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First-Time Filmmakers: "Obvious Child" Writer/Director Gillian Robespierre

We spoke to director Gillian Robespierre about her first-time feature starring Jenny Slate, "Obvious Child"

by Emerson Rosenthal
Jul 3 2014, 7:00pm

Image via A24

Every few years a low-key indie film by a first-time feature director comes along that not only raises the bar for other filmmakers, but generates an international conversation around the social issues it addresses. This year, following the success of her original 2009 short film of the same name, writer/director Gillian Robespierre's feature debut, Obvious Child, is that movie.

Hailed by NPR as "a revolution of small, embarrassing truths," and by Sundance as an "unlikely, yet winning, combination of scatological humor, raw human honesty, and sweet romance," the 83-minute romantic comedy is a revelation for its protagonist, comedian Jenny Slate, and a stunning debut for Robespierre. 

In the phone conversation we had with the writer/director of Obvious Child, we talked what it's like to direct your first feature and about the nature of collaboratively adapting a short film. In the process, Robespierre was informed that Katy Perry gave her film a shout-out to 52,000,000 Twitter followers. Below, our interview with Gillian Robespierre— it's kind of a big deal.

Images via

The Creators Project: In the "literal" vein of first-time filmmakers, you’re not one— you were making short films for years before Obvious Child. First off, what's it like to direct a feature, versus a short film?

Gillian Robespierre: A lot of people would still call me a first time filmmaker, because, I think a feature is a whole lot different than a short, especially when you have more of a budget. All of my shorts cost between zero and, you know, $500. Actually, I spent about $2000 on my thesis because I took a bunch of girls in New York City to summer camp. It was about fat camp, so I did a casting call, went through Backstage— I was pretty ambitious, even in film school. I always did two shorts a year, and spent my own money on them.

The way that my producer, Elisabeth Holm and I ran our set was really a combination of how I liked to work on my shorts in film school, just on a bigger scale. I had never had been the boss of thirty people and that was really strange— I felt a lot of the weight of that. Not that I couldn't make mistakes or anything, but to have to put a payroll company together, and all those things. It takes away from the creative side, and that's why you have a UPM [unit production manager] and a line producer to deal with those issues.

Being someone who came from film school who wrote, directed, produced, and at one time edited, until I realized I was a terrible editor, my own things, the control freak in me had a hard time relinquishing those tasks to other people. It was like playing tug of war. When I finally let go, my life changed completely; it was really exciting to just be able to focus on the scenes and working with the actors and the DP. For me it was about relinquishing control— from the short to the feature.

So, instead of taking steps to maintain the "short film" feel, you left it up to your own, in-the-moment decisions. Do you feel that, in turn, retained the original short's tone?  

Yeah. You can’t focus on the importance of setting up a shot, or, you know, getting the best from the actor when you have to do everything. You're driving, picking up the equipment, and picking out all the wardrobe... I definitely did all that on the feature, but just in a smaller role. I really had to trust our costume designer to interpret the script, and all the means that we had and then show me her interpretation. It’s more collaborative, opening yourself up to other voices and other peoples' talents. That’s really exciting, and that’s what made me want to be a filmmaker in the first place.

Was it the same for adapting the original short's screenplay to feature length?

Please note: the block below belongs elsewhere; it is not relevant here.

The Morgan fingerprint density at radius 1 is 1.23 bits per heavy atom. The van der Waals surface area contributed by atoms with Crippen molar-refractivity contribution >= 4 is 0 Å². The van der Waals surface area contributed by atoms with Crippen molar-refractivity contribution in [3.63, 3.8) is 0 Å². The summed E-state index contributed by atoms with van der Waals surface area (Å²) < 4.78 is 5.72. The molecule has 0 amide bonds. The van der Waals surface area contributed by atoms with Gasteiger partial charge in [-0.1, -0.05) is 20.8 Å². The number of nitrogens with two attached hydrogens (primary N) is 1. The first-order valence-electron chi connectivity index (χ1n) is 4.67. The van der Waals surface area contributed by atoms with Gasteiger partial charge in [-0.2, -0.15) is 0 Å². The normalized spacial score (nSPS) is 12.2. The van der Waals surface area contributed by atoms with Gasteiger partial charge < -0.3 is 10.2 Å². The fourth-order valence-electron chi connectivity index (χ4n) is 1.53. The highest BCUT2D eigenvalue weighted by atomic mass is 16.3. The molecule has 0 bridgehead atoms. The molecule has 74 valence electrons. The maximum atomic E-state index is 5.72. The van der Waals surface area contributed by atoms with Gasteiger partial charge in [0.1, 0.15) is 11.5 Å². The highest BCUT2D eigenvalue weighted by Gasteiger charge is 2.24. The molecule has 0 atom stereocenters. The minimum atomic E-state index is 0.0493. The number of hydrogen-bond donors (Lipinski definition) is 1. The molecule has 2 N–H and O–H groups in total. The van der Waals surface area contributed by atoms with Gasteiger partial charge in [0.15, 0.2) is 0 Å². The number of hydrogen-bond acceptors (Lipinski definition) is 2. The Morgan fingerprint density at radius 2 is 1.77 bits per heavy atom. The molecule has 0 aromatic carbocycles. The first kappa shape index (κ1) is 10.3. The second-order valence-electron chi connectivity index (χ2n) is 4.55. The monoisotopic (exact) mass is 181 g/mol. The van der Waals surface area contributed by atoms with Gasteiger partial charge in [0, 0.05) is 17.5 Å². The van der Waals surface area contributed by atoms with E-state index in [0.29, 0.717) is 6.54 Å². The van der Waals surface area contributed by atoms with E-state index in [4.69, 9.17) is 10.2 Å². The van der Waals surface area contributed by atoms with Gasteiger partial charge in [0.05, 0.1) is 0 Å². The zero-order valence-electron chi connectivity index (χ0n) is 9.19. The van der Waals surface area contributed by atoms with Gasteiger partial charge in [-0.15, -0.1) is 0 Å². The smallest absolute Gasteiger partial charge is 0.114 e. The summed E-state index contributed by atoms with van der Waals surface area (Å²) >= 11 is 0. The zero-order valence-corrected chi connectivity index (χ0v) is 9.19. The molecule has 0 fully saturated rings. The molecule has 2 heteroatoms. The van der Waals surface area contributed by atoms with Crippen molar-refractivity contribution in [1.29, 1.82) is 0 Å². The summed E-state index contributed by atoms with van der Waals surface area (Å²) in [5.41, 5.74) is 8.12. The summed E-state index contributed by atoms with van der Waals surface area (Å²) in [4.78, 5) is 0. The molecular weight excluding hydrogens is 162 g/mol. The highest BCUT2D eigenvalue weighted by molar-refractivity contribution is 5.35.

I love writing with partners. I started with Anna Bean and Karen Maine on the short in 2009, and then when I expanded it into the feature, Karen continued writing with me. Anna went to graduate school and became a social worker— she’s really the best person out of everyone— and then Elisabeth Holm came on.

We met at a film mixer at Brooklyn Bowl that neither of us wanted to go to. We both were part of IFP and she was finishing up a project called Welcome to Pine Hill and I was there in the early stages of the Obvious Child feature. I had a draft and just kept on lying, saying I had a producer but they were in the bathroom. It was very awkward— I was looking for the right partner, and I went to this mixer because I wanted dinner and it was in the neighborhood. [Elisabeth Holm] was there, and we just started talking and found out we were both from New York. We got kind of smitten with each other and just wanted to hang out. On a friend date, over a bottle of wine and some mac and cheese, we decided to partner up. 

Once she got on board as producer, and she was part of the story collaboration as well, the whole movie took off. Its so exciting when you start to find people that are like-minded, who want to help tell your story and are excited and come with the same about of enthusiasm that you have. It was the perfect partnership. We each got three months off to make the movie, did a couple weeks of pre-production, and then shot for 18 days and went back to work. It was like our maternity leave. Then, we edited with Casey Brooks in Greenpoint, Brooklyn on nights and weekends, because we were both back at work. Now, we're going back to my kitchen and we're gonna write a feature about divorce. We already sold the idea, so that’s really exciting.

That is really exciting. So what kind of a collaborator are you? Are you more of the, "write this down,"-type, or the scribe?

I’m a little controlling, but I’m also very open. I would say that I'm the scribe, and then we pass it around like a hot potato. I don’t write with other people in the room— that’s very distracting. I like writing at home, alone in my kitchen with a little NPR in the background, but barely, but I love talking about story and arcs and characters and themes within a group, and then going off on my own, under a rock, and then, you know, passing it along and hearing give their own ideas. It's a true collaboration.

Sounds like it. Early on, the intimate moment in [main character] Donna's bedroom reminded me a lot of the behind-the-scenes of Martin Sheen in Apocalypse Now. How much of the film was improvised?